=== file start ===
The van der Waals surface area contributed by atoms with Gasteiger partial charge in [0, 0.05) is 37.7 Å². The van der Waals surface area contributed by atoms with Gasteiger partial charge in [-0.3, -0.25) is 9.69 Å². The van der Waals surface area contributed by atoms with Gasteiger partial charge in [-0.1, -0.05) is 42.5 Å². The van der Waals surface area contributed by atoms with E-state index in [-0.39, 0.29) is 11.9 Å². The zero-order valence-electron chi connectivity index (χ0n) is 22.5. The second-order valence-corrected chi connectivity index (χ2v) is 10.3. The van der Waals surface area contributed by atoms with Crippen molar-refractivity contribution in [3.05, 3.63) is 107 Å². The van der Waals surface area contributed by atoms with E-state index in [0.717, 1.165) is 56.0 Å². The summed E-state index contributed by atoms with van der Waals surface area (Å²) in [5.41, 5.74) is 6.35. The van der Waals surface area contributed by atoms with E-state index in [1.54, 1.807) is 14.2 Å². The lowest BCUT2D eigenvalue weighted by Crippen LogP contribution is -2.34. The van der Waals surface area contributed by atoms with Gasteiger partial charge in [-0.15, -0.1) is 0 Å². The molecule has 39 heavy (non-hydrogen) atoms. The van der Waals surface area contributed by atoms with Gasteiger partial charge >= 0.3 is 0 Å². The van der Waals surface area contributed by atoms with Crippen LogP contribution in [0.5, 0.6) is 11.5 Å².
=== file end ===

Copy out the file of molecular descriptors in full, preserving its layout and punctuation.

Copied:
The van der Waals surface area contributed by atoms with Gasteiger partial charge in [0, 0.05) is 37.7 Å². The van der Waals surface area contributed by atoms with Gasteiger partial charge in [-0.3, -0.25) is 9.69 Å². The van der Waals surface area contributed by atoms with Gasteiger partial charge in [-0.1, -0.05) is 42.5 Å². The van der Waals surface area contributed by atoms with E-state index in [-0.39, 0.29) is 11.9 Å². The zero-order valence-electron chi connectivity index (χ0n) is 22.5. The second-order valence-corrected chi connectivity index (χ2v) is 10.3. The van der Waals surface area contributed by atoms with Crippen molar-refractivity contribution in [3.05, 3.63) is 107 Å². The van der Waals surface area contributed by atoms with E-state index in [0.717, 1.165) is 56.0 Å². The summed E-state index contributed by atoms with van der Waals surface area (Å²) in [5.41, 5.74) is 6.35. The van der Waals surface area contributed by atoms with E-state index in [1.54, 1.807) is 14.2 Å². The lowest BCUT2D eigenvalue weighted by Crippen LogP contribution is -2.34. The van der Waals surface area contributed by atoms with Gasteiger partial charge in [-0.15, -0.1) is 0 Å². The molecule has 39 heavy (non-hydrogen) atoms. The van der Waals surface area contributed by atoms with Gasteiger partial charge >= 0.3 is 0 Å². The van der Waals surface area contributed by atoms with Crippen LogP contribution in [0.5, 0.6) is 11.5 Å².